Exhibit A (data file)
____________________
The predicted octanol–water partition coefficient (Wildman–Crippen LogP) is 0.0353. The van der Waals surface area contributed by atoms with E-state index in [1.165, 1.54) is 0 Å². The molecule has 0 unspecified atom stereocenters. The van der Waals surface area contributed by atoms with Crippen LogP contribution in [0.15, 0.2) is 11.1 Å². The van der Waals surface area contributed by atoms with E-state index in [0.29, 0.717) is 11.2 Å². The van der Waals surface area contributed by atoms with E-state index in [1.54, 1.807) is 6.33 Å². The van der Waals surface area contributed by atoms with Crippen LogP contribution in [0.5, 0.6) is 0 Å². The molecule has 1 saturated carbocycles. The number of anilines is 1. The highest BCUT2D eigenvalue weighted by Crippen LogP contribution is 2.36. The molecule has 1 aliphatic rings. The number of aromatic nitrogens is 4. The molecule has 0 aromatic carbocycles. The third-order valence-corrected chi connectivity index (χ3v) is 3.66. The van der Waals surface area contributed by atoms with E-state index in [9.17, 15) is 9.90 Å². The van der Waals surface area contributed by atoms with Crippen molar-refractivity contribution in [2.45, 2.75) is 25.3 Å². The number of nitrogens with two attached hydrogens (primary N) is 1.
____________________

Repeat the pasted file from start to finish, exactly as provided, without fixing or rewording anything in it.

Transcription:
The predicted octanol–water partition coefficient (Wildman–Crippen LogP) is 0.0353. The van der Waals surface area contributed by atoms with E-state index in [1.165, 1.54) is 0 Å². The molecule has 0 unspecified atom stereocenters. The van der Waals surface area contributed by atoms with Crippen LogP contribution in [0.15, 0.2) is 11.1 Å². The van der Waals surface area contributed by atoms with E-state index in [0.29, 0.717) is 11.2 Å². The van der Waals surface area contributed by atoms with E-state index in [1.54, 1.807) is 6.33 Å². The van der Waals surface area contributed by atoms with Crippen LogP contribution in [0.5, 0.6) is 0 Å². The molecule has 1 saturated carbocycles. The number of anilines is 1. The highest BCUT2D eigenvalue weighted by Crippen LogP contribution is 2.36. The molecule has 1 aliphatic rings. The number of aromatic nitrogens is 4. The molecule has 0 aromatic carbocycles. The third-order valence-corrected chi connectivity index (χ3v) is 3.66. The van der Waals surface area contributed by atoms with E-state index in [9.17, 15) is 9.90 Å². The van der Waals surface area contributed by atoms with Crippen molar-refractivity contribution in [2.45, 2.75) is 25.3 Å². The number of nitrogens with two attached hydrogens (primary N) is 1.